#CyberFLASH: Canadian Battle over “Zero Rating” Places Net Neutrality Safeguards at Risk

03748212-700x500Net neutrality emerged as a top Internet policy issue over 10 years ago as some Internet service providers openly discussed creating a two-tier system with a fast lane for websites and applications willing to pay additional fees and a slow lane for everyone else. The companies maintained that consumers would benefit from the two-tier approach by gaining faster access to premium content.

Internet users and emerging technology companies banded together to oppose the approach, arguing that all traffic should be treated in an equal manner regardless of content, source, or destination. They noted that the two-tier approach could lead to unfair competition and an inability for start-up companies to challenge established players.

My weekly technology law column (Toronto Star version, homepage version) notes that Internet users won the policy battle and years later net neutrality rules can be found worldwide. Indeed, the importance of an “open Internet” was recently affirmed by Navdeep Bains, Canada’s Minister of Innovation, Science and Development, who told an international conference that the economy depends upon it.

The Canadian Radio-television and Telecommunications Commission (CRTC) established its policy response in 2009 with the Internet traffic management practices. The rules restrict content blocking or slowdowns and require ISPs to disclose how they manage their networks.

The net neutrality debate has shifted in recent years to the issue of “zero rating” or “differential pricing”, references to network providers exempting certain content from data charges. While the traffic management practice has flipped from charging extra for content to offering access to content without data charges, the fundamental concerns are largely the same.

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#CyberFLASH: Fixing Canada’s National Security Framework

parliament-hill-2012-jon-fingas-flickrBefore Standing Committees of both the House of Commons and the Senate last week, I described the federal government’s agenda in the weeks ahead on national security. Two critical imperatives, which must be accomplished in lock-step together, are woven through all of our security initiatives.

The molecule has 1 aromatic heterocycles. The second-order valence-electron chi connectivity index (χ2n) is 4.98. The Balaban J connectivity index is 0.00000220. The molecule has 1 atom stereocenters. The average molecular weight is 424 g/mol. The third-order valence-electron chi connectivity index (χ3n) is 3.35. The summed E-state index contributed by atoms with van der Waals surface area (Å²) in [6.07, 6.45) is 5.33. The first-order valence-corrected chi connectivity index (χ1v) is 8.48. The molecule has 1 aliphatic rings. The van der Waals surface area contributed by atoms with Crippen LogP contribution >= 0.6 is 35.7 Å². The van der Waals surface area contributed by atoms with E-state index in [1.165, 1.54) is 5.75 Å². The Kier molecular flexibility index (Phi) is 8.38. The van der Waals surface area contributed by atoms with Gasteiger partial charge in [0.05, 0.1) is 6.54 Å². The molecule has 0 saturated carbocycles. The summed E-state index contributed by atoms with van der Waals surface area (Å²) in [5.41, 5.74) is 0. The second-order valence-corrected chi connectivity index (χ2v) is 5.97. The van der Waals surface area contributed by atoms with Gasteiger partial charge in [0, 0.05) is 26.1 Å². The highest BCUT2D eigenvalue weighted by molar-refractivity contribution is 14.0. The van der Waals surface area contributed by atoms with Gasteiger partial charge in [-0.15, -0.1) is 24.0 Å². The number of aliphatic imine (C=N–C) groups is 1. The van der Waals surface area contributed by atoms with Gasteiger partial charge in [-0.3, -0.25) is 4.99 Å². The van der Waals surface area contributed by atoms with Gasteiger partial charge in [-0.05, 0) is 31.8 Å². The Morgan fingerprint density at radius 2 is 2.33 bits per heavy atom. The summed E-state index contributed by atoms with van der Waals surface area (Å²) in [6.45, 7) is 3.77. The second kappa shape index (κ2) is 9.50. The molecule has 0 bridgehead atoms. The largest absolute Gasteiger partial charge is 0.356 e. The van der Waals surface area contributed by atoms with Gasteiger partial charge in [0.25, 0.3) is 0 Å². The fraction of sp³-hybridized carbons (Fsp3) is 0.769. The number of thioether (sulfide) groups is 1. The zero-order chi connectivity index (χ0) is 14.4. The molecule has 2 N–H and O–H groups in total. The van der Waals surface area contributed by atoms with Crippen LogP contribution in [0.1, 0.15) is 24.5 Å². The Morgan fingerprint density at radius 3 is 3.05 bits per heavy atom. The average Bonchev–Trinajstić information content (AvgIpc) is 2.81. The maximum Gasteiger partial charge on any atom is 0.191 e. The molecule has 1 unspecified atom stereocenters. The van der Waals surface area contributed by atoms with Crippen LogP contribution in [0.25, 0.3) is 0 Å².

First, we need to be effective in keeping Canadians safe. And simultaneously, we need to safeguard Canadian values, our rights and freedoms, and the open, generous, inclusive character of our country — in short, the very qualities that make Canada, Canada.

We cannot enjoy our individual rights and freedoms without effective collective security, but we must achieve that collective security in ways that do not impair the very essence of that which we seek to protect.

Built by diversity and stronger because of it, Canada is fundamentally a safe and peaceful nation. The Aga Khan has described Canada as the finest expression of pluralism the world has ever known. But we are not immune to tragedy, as demonstrated by the horrible events in St. Jean-sur-Richelieu and in Ottawa in October of 2014 (and elsewhere on other occasions too).

So how should we respond? One thing is clear — Canadians want thoughtful, inclusive consultation and dialogue. Not fear mongering. And not naivete. The public wants to be honestly informed and sincerely engaged.

There was a unique moment in the painful aftermath of the October, 2014 events when Canadians could have been gathered in common cause to find that delicate intersection between collective security and individual rights. The whole country shared in the grief of those sorry days. We leaned on each other, on all sides. There was a clear sense that laws and procedures had to be strengthened. There was palpable will to try very hard to get it right, and to do it together.

Unfortunately, the government of the day chose to proceed unilaterally. That extraordinary moment of potential collaboration evaporated. And new legislation which many Canadians found seriously defective (Bill C-51) was the result.

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